Monday, August 16, 2010

The Wrecking Crew (2008)

Those boots were made for walkin'. Carol Kaye behind the scenes.
Imagine if every hit song of the late 50s, 60s, 70s, and even into the 80s was performed by one band. Ridiculous, huh? Well, guess what? It's closer to reality than you may think.
That quote was taken from a review for the film The Wrecking Crew (2008).  I haven't seen the movie yet but I'd like to--but Netflix doesn't carry it and I'm too cheap to buy it at Amazon.

There is a fair bit about the Wrecking Crew over at Wiki.  Back in the day, big label record companies didn't trust all the members of a band to go into a recording studio without screwing things up.  Only the indispensable stars of a recording act would sit for a recording session. The rest of the musicians were professional session musicians like bassist Carol Kaye (above) at Capitol Records in L.A.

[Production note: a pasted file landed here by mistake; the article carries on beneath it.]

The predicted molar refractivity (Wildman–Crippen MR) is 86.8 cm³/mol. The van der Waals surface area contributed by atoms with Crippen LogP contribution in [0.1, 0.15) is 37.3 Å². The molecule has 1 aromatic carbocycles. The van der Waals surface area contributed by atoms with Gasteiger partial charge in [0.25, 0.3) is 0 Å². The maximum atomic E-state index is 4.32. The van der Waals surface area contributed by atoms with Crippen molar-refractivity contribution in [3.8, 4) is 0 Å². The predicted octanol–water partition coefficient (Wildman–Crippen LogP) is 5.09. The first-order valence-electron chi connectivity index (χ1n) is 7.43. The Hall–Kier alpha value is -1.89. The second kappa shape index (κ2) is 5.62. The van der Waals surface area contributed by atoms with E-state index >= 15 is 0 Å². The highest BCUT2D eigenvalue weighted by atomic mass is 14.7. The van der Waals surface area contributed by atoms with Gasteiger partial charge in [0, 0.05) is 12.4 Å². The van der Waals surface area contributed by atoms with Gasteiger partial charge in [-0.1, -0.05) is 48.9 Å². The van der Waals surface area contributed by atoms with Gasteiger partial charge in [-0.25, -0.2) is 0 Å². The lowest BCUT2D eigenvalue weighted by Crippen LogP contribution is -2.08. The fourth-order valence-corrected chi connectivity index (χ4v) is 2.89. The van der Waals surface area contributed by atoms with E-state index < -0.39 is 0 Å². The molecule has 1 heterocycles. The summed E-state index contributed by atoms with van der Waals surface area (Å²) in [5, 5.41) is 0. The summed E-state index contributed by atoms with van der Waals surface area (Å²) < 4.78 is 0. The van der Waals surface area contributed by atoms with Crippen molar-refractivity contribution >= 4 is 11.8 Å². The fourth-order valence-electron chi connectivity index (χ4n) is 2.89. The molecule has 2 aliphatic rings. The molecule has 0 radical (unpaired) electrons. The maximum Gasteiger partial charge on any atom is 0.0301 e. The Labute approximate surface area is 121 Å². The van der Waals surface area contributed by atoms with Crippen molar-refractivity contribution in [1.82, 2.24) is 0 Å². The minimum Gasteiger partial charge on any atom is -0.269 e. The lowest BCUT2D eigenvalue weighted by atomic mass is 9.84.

Detroit had its own "wrecking crew" and there's a film called Standing In The Shadows of Motown (2002) that tells their story.


  1. I hadn't heard of The Wrecking Crew though I was well aware of some of the people who made up its roster over the years. (Hello, Leon Russel, an Okie!) I knew that George Harrison and Ringo Starr had used many of those musicians and so it makes sense that they would also appear on a lot of other albums. As Carol Kaye stated, with her steady bookings, she earned more than the President of the United States. That might not be much to the superstars they backed but she and the others lasted longer, and recorded more, than the other luminaries did. Just goes to show you hard work and talent - and a little luck - always pays off.

    Another fascinating post.

  2. Good one, CL. My brother says The Funk Brothers are the Motown equivilant.